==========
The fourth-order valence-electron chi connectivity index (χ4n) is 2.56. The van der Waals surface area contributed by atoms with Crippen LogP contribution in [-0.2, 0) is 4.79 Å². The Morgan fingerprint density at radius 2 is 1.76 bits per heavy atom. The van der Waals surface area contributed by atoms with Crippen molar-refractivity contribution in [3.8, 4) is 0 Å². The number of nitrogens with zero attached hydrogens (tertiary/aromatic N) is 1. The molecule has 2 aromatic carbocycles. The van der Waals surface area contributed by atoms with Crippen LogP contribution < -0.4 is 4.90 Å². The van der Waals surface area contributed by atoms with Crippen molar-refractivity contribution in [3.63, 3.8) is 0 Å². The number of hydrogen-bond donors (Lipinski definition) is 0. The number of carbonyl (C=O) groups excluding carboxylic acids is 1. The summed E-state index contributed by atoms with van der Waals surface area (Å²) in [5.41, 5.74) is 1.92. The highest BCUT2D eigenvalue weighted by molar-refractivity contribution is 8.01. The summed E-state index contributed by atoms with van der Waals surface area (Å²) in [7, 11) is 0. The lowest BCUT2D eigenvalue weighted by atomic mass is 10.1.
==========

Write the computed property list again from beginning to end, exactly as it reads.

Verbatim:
The fourth-order valence-electron chi connectivity index (χ4n) is 2.56. The van der Waals surface area contributed by atoms with Crippen LogP contribution in [-0.2, 0) is 4.79 Å². The Morgan fingerprint density at radius 2 is 1.76 bits per heavy atom. The van der Waals surface area contributed by atoms with Crippen molar-refractivity contribution in [3.8, 4) is 0 Å². The number of nitrogens with zero attached hydrogens (tertiary/aromatic N) is 1. The molecule has 2 aromatic carbocycles. The van der Waals surface area contributed by atoms with Crippen LogP contribution < -0.4 is 4.90 Å². The van der Waals surface area contributed by atoms with Crippen molar-refractivity contribution in [3.63, 3.8) is 0 Å². The number of hydrogen-bond donors (Lipinski definition) is 0. The number of carbonyl (C=O) groups excluding carboxylic acids is 1. The summed E-state index contributed by atoms with van der Waals surface area (Å²) in [5.41, 5.74) is 1.92. The highest BCUT2D eigenvalue weighted by molar-refractivity contribution is 8.01. The summed E-state index contributed by atoms with van der Waals surface area (Å²) in [7, 11) is 0. The lowest BCUT2D eigenvalue weighted by atomic mass is 10.1.